“Who stands fast? Only the man whose final standard is not his reason, his principles, his conscience, his freedom, or his virtue, but who is ready to sacrifice all this when he is called to obedient and responsible action in faith and in exclusive allegiance to God — the responsible man, who tries to make his whole life an answer to the question and call of God.” ~Dietrich Bonhoeffer, Christmas Eve 1942
The life of a disciple is active, not reactive. It has nothing to do with just talking about faith or teaching religious principles or believing theological ideas or keeping biblical rules. It has everything to do with living one’s whole life in obedience to God’s call through personal action. It doesn’t just require a mind. It requires a body, too.
Ours is a life given to us by God to be lived not in some kind of rigid, cramped, crowded, small, compromised, legalistic way but in a full, wild, joyful, exuberant, cheerful, celebratory way. A way that apprehends and assimilates and then radiates the freedom we have from God in Christ.
The way I see it, a full grasp of the freedom we have in Christ and the grace and mercy we’ve received from our God will come to mean, eventually, that we are no longer afraid of sin. We’re not worried about messing up. We don’t hold back because of an anxiety over doing something that might displease our God. At the very least — stay with me here — avoiding sin will not be the main thing that drives us as we follow our Lord.
Our Father wants his beloved children to operate out of joy and freedom to do what is good and right, not out of fear of making a mistake. Isn’t that one of the great lessons in Jesus’ story about the servants and the talents in Matthew 25?
We must be more zealous to please God than to avoid sin. We must act in faith that our God who calls us to live boldly and outrageously for him also promises us that if and when we do mess up in enthusiastic service to our King, he promises forgiveness and consolation and salvation.
The Christian life is an active life. Our God calls us to give our whole selves to him. Brakes off. No looking back. Full speed ahead. He’s not going to punish us when, in pursuit of his will, we might mess up.
Last Sunday’s sermon on Christ’s return from Revelation 21-22 prompted many, many kind comments and encouragements from dozens of my brothers and sisters here at Legacy. Many had never thought about heaven and earth and God’s ultimate mission in the ways Scripture so plainly paints it. Many seemed refreshed at the biblical promises that God’s will is ultimately going to be done on earth just as it is in heaven. That’s why we’re told to pray it, right? And that’s why we join it. The mission. The salvation objective. Those are the things we’re going to be considering together during Missions Month throughout March.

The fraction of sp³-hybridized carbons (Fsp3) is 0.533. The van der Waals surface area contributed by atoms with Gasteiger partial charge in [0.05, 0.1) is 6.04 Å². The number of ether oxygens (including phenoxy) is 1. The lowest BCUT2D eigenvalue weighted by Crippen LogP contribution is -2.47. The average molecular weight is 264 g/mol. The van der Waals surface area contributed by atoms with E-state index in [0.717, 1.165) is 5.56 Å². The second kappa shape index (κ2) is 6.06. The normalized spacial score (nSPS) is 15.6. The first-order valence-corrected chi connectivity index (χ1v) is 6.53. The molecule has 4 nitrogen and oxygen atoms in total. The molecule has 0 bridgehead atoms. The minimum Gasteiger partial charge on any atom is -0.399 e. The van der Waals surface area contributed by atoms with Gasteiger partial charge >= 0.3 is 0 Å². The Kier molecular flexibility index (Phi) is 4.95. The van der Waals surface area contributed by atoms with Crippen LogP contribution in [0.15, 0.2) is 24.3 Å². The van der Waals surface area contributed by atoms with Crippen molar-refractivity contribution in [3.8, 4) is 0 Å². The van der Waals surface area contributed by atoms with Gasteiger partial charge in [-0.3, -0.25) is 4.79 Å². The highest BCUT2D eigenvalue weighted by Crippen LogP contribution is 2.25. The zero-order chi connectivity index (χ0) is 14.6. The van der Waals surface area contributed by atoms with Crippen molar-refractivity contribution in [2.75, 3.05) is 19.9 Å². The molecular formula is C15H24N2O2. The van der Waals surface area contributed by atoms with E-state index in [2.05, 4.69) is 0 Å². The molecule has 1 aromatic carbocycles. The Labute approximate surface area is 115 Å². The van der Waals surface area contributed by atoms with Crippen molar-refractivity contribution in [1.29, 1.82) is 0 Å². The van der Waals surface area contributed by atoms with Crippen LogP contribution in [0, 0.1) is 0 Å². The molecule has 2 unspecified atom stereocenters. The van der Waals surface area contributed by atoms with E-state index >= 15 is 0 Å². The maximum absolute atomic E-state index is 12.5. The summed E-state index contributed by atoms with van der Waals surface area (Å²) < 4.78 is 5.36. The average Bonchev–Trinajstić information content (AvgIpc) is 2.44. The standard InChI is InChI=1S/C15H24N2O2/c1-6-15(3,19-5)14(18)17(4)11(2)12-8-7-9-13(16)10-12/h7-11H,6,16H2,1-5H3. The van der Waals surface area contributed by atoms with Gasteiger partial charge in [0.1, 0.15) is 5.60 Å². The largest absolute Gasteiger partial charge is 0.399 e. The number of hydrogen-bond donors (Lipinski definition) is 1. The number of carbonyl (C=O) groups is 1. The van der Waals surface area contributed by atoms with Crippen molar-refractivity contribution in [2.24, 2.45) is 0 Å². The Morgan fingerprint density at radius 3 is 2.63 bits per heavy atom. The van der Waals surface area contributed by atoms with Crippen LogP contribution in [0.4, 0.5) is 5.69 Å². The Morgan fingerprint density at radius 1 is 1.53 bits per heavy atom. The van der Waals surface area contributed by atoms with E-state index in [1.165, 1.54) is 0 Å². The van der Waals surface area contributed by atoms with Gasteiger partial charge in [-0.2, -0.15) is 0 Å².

In a related item, Patrick Mead has posted a hilarious re-cap of all the individuals and groups throughout history who have predicted the return of Christ and the end of the world. Of course, mankind has a 100% fail rate in this useless undeavor. But the list is hilarious. I especially like the parenthetical comments in his list. One mentions the possibility that Van Halen may be the anti-Christ which may or may not, combined with Orwells’ vision, have led to the speculation about the year 1984. There’s a group called the Sword of God Brotherhood that is claiming the end of the world will come in 2017. They say that they alone will be spared and tasked to repopulate the earth. Here’s hoping there’s a Sword of God Sisterhood, too.
You can read the complete list by clicking here.
I’m 24 hours away from my annual camping trip with my Four Horsemen friends. A weekend of encouragement, prayer, meditation, food, bonding, and at least one unforeseen near-catastophic incident to remember forever. These are the guys. These are the ones. They are my closest friends. They keep me going. They keep me accountable. They challenge me and they exhort me. They mature me in our faith. They inspire me to be a better man, a better husband and dad, a better preacher, a better disciple. Even while we’re throwing rocks at raccoons and making fun of Dan’s always-on survival mode, Jason’s tough guy facade (what a fake!), and Kevin’s wardrobe.
I can’t wait.
Maybe they became the Anti-Christ after David Lee Roth left (the first time)
“When all is said and done, the life of faith is nothing if not an unending struggle of the spirit with every available weapon against the flesh.”
— Dietrich Bonhoeffer